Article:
I am trying to debug why a script didn't do what I wanted on my server. And while testing I found a curiosity. I have a directory that looks roughly like this:
bash-4.3# ls -l ./ total 0 -rw-r--r-- 1 root root 0 Aug 6 05:46 db.local.php -rw-r--r-- 1 root root 0 Aug 6 05:46 global.php -rw-r--r-- 1 root root 0 Aug 6 05:46 local.php -rw-r--r-- 1 root root 0 Aug 6 05:46 someOther.global.php
Look at running this command, the output is exactly what I expected:
bash-4.3# for i in ./*; do echo $i; done ./db.local.php ./global.php ./local.php ./someOther.global.php
But when I run this command the output doesn't make sense. For some reason the asterisk is escaped:
bash-4.3# for i in ./*local.php; do echo $i; done *local.php
This happens on one server with bash 4.3.30 installed. I tried to recreate the same behaviour locally in bash 4.4 and in a docker container bash:4.3 (which is bash 4.3.48), but I couldn't recreate the issue.
Is there any setting that could account for it? Anything chance that is not just a bug?
Small addendum I just figured out before sending this off: If I start the same docker container on the server, it behaves the same way, making it extremely unlike to be a settings issue, since nothing from the host system was mounted in the container. Still, I am not sure what it could be, so has anyone any idea?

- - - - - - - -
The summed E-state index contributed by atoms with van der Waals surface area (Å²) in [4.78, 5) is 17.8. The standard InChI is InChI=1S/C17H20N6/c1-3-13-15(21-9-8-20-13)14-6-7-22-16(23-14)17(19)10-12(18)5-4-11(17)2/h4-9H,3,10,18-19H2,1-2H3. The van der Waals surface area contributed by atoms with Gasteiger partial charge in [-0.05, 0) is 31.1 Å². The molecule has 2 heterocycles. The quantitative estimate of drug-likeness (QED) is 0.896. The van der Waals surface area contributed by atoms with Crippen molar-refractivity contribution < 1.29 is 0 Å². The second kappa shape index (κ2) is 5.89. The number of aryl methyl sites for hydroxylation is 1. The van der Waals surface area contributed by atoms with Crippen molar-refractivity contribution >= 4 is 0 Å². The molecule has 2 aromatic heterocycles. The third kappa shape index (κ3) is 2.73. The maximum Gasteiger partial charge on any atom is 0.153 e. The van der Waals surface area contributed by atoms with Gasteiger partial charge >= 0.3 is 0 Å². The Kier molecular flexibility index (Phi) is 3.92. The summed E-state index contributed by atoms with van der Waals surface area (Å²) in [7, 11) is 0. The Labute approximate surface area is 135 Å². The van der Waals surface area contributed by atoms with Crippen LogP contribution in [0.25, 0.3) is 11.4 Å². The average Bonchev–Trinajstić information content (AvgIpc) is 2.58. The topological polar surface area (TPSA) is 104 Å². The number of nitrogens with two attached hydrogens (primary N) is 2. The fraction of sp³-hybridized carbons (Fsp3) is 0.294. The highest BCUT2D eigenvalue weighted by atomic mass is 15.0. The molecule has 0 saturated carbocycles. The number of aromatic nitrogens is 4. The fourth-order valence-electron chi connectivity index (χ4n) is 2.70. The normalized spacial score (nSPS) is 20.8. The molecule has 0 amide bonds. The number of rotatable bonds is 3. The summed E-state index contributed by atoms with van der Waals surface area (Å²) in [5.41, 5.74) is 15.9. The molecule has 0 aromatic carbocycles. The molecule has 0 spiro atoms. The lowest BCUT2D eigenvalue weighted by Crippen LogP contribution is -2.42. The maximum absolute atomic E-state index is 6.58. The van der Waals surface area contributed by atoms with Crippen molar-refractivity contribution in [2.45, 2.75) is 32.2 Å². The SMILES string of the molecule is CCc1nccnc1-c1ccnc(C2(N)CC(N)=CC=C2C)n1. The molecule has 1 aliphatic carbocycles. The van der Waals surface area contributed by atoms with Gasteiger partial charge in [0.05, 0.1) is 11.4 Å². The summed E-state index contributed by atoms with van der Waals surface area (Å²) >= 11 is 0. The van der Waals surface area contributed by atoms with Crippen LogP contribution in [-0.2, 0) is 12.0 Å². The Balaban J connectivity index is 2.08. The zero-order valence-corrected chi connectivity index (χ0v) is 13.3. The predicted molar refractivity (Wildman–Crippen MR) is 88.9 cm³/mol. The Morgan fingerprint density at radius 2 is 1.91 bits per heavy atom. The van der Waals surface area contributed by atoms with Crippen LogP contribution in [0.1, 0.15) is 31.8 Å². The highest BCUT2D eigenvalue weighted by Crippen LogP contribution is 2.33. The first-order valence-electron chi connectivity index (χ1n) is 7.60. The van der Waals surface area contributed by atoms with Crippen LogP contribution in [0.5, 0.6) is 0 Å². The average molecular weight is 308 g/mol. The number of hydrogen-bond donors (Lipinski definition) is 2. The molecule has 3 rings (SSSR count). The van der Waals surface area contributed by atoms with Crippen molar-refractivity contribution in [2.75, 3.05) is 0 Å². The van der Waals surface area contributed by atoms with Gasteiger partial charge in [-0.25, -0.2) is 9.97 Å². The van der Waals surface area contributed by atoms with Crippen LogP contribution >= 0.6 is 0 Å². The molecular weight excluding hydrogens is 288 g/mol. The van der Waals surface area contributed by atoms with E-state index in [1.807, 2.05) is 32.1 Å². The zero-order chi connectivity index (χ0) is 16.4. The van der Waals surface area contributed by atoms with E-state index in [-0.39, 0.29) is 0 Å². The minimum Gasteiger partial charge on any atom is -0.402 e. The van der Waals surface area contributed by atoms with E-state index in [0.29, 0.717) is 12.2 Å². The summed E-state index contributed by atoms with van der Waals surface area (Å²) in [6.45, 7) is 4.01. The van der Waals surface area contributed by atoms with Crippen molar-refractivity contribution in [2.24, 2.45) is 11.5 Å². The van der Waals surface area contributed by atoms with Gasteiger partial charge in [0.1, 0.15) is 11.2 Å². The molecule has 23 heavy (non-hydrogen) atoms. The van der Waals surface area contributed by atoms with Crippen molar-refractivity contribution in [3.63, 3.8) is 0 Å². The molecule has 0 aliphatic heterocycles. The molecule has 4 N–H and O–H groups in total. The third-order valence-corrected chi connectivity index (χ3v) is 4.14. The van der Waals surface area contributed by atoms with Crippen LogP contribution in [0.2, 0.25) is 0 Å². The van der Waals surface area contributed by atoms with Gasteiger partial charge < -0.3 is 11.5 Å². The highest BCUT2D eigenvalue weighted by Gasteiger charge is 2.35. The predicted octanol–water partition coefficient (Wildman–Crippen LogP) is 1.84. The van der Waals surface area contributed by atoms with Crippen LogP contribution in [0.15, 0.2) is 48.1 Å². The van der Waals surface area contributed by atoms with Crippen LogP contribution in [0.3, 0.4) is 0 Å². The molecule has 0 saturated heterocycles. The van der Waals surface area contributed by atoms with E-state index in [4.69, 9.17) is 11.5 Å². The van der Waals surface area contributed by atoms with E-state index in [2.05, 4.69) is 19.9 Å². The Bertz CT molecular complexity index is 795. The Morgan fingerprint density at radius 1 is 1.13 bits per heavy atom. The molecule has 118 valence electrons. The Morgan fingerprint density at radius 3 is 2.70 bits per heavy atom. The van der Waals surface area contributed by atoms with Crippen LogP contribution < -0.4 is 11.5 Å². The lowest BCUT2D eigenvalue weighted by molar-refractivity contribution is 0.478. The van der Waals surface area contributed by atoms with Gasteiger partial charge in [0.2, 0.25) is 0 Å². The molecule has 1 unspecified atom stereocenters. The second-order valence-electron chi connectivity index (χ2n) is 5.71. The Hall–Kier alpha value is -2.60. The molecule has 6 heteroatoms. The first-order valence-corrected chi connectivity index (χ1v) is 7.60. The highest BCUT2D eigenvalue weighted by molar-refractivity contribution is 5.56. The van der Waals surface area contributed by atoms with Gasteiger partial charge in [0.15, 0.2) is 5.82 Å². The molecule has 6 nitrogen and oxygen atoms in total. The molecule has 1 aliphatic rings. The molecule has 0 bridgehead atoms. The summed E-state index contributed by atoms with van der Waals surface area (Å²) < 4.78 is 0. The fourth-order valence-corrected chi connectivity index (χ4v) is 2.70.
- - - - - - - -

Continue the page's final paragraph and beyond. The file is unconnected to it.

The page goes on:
bash-4.3$ for i in ./*; do declare -p i; done declare -- i="./db.local.php" declare -- i="./global.php" declare -- i="./local.php" declare -- i="./someOther.global.php" bash-4.3$ for i in ./*local.php; do declare -p i; done declare -- i="./db.local.php" declare -- i="./local.php" bash-4.3$ for i in ./*; do echo $i; done ./db.local.php ./global.php ./local.php ./someOther.global.php bash-4.3$ for i in ./*local.php; do echo $i; done ./db.local.php ./local.php
I don't understand it. after declaring it, it started to work normally. It also works normally with other files that have other endings. I don't understand what just happened.
SOLUTION: Thanks to grawity for his help. I made some mistakes in my testing above apparently. It looks like the behaviour above is the standard behaviour when there is no file fulfilling the asterisk completion.